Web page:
“It takes months, days, and hours to make the food you take exactly ten seconds to throw the away.”
PROMPT: WRITE ABOUT THE VIEW FROM A WINDOW.
There is an asylum in Saint Remy De Provence. In the asylum there is a record book of everyone who ever walked into the place. In bold, black ink on the 400th page the name Vincent Van Gogh is written. That is not just any name. That is my name.
My mind is the wreckage of a town after a storm. Pieces of the past, strewn across the floor only to be forgotten but remembered later. I fear the shadows which creep from the blackness. They go away in the day, but they are always watching. They are waiting for the night to envelope everything in it’s cold and uncanny blackness. The night is so stifling that it will muffle my screams of terror. But it will not muffle the shadows. They are here now. It is night. The night is a black hole that you have to resist. If you do not you are wrenched from existence, wrenched from daylight.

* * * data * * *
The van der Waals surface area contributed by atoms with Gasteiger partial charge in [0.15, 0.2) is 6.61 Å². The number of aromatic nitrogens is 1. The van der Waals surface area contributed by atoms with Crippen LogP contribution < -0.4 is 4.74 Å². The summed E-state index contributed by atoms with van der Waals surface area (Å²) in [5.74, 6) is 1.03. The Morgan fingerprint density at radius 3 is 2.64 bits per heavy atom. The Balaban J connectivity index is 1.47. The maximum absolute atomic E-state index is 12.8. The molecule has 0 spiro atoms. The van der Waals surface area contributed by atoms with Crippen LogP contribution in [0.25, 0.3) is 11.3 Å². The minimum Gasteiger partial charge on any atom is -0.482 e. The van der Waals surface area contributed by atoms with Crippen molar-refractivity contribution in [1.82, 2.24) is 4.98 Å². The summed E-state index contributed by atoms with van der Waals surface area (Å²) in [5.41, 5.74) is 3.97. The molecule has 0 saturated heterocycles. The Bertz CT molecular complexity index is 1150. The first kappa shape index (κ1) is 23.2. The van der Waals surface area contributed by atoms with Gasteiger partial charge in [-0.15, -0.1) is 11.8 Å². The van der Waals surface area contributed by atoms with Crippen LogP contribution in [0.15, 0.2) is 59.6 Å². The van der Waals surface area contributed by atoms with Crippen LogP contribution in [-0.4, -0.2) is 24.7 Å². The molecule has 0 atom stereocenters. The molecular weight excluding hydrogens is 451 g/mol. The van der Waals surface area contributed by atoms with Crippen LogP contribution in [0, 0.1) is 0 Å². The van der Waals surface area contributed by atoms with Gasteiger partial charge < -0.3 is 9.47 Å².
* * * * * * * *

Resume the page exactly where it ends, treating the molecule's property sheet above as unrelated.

I can see it from my window, the black hole. I will not be able to resist it much longer. I see dark omens of my uncertain future whirling around like mist. I see the Cypress trees, ugly and gnarled. Cypress trees represent death. The death that I wish would come soon. I see the rolling mountains and the foreboding valleys . They all are the ups and downs of human life. No life is a flat prairie. It is impossible. I can make out the whispers and lies skulking discreetly through the midnight air. Through the slight fog, I see hopeful little pinpricks of flickering light from the village below. I yearn to be down there leading a simple life. I can just make out Venus’s flickering light high up in the sky. Venus is a rare sight from this place.
My hands suddenly act of their own accord. They pick up my paintbrush, my pallet and my canvas. I paint everything I see, the cypress trees, the lies, the black hole and the shadows. It is a starry night. One that I will never, ever forget.